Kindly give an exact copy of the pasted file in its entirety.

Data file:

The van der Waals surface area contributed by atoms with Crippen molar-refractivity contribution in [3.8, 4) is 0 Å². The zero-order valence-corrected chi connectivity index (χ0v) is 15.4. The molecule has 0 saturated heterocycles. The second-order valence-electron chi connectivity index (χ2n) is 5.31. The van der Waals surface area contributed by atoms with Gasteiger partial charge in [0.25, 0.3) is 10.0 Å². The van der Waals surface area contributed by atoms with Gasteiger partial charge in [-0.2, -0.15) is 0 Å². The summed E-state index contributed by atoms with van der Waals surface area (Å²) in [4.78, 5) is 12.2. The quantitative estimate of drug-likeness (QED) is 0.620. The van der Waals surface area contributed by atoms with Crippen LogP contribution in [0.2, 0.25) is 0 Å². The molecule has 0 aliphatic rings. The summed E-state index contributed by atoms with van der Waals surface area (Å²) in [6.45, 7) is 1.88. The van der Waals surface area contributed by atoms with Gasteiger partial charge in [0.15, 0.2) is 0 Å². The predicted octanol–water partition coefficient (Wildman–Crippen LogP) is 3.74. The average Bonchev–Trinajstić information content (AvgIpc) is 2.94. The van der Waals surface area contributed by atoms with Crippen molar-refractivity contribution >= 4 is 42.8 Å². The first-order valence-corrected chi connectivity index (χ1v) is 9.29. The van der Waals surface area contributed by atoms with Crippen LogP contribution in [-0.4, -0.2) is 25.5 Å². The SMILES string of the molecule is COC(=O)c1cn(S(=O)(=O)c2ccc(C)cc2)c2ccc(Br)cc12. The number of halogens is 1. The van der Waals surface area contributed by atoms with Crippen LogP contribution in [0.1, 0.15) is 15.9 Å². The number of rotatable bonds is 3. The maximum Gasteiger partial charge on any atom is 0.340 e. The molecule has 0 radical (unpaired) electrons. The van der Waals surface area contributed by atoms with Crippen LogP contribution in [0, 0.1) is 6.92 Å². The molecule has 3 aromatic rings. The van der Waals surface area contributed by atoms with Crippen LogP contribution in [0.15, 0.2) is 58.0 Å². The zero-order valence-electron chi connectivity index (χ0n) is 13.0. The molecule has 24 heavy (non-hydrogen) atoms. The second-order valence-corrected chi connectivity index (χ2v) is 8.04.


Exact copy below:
The van der Waals surface area contributed by atoms with Crippen molar-refractivity contribution in [3.8, 4) is 0 Å². The zero-order valence-corrected chi connectivity index (χ0v) is 15.4. The molecule has 0 saturated heterocycles. The second-order valence-electron chi connectivity index (χ2n) is 5.31. The van der Waals surface area contributed by atoms with Gasteiger partial charge in [0.25, 0.3) is 10.0 Å². The van der Waals surface area contributed by atoms with Gasteiger partial charge in [-0.2, -0.15) is 0 Å². The summed E-state index contributed by atoms with van der Waals surface area (Å²) in [4.78, 5) is 12.2. The quantitative estimate of drug-likeness (QED) is 0.620. The van der Waals surface area contributed by atoms with Crippen LogP contribution in [0.2, 0.25) is 0 Å². The molecule has 0 aliphatic rings. The summed E-state index contributed by atoms with van der Waals surface area (Å²) in [6.45, 7) is 1.88. The van der Waals surface area contributed by atoms with Gasteiger partial charge in [0.15, 0.2) is 0 Å². The predicted octanol–water partition coefficient (Wildman–Crippen LogP) is 3.74. The average Bonchev–Trinajstić information content (AvgIpc) is 2.94. The van der Waals surface area contributed by atoms with Crippen molar-refractivity contribution >= 4 is 42.8 Å². The first-order valence-corrected chi connectivity index (χ1v) is 9.29. The van der Waals surface area contributed by atoms with Crippen LogP contribution in [-0.4, -0.2) is 25.5 Å². The SMILES string of the molecule is COC(=O)c1cn(S(=O)(=O)c2ccc(C)cc2)c2ccc(Br)cc12. The number of halogens is 1. The van der Waals surface area contributed by atoms with Crippen LogP contribution in [0.1, 0.15) is 15.9 Å². The number of rotatable bonds is 3. The maximum Gasteiger partial charge on any atom is 0.340 e. The molecule has 0 radical (unpaired) electrons. The van der Waals surface area contributed by atoms with Crippen LogP contribution in [0, 0.1) is 6.92 Å². The molecule has 3 aromatic rings. The van der Waals surface area contributed by atoms with Crippen LogP contribution in [0.15, 0.2) is 58.0 Å². The zero-order valence-electron chi connectivity index (χ0n) is 13.0. The molecule has 24 heavy (non-hydrogen) atoms. The second-order valence-corrected chi connectivity index (χ2v) is 8.04.